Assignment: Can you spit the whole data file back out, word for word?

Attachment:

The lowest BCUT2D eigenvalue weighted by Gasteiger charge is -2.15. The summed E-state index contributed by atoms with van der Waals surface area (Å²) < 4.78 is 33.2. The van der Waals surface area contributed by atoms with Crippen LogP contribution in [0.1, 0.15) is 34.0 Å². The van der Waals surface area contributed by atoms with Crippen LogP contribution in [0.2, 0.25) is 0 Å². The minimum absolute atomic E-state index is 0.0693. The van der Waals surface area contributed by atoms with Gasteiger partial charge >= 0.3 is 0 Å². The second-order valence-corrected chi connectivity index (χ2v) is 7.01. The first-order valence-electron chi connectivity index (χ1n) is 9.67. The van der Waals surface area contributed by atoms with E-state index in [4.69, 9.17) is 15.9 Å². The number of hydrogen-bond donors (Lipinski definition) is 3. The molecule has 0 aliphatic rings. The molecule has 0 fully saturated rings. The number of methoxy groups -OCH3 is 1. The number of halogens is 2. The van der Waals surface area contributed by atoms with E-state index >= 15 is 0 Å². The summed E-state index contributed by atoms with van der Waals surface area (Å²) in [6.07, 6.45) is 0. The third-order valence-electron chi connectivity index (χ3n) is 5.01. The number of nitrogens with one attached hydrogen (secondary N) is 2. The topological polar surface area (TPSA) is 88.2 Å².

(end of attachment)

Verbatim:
The lowest BCUT2D eigenvalue weighted by Gasteiger charge is -2.15. The summed E-state index contributed by atoms with van der Waals surface area (Å²) < 4.78 is 33.2. The van der Waals surface area contributed by atoms with Crippen LogP contribution in [0.1, 0.15) is 34.0 Å². The van der Waals surface area contributed by atoms with Crippen LogP contribution in [0.2, 0.25) is 0 Å². The minimum absolute atomic E-state index is 0.0693. The van der Waals surface area contributed by atoms with Gasteiger partial charge >= 0.3 is 0 Å². The second-order valence-corrected chi connectivity index (χ2v) is 7.01. The first-order valence-electron chi connectivity index (χ1n) is 9.67. The van der Waals surface area contributed by atoms with E-state index in [4.69, 9.17) is 15.9 Å². The number of hydrogen-bond donors (Lipinski definition) is 3. The molecule has 0 aliphatic rings. The molecule has 0 fully saturated rings. The number of methoxy groups -OCH3 is 1. The number of halogens is 2. The van der Waals surface area contributed by atoms with E-state index >= 15 is 0 Å². The summed E-state index contributed by atoms with van der Waals surface area (Å²) in [6.07, 6.45) is 0. The third-order valence-electron chi connectivity index (χ3n) is 5.01. The number of nitrogens with one attached hydrogen (secondary N) is 2. The topological polar surface area (TPSA) is 88.2 Å².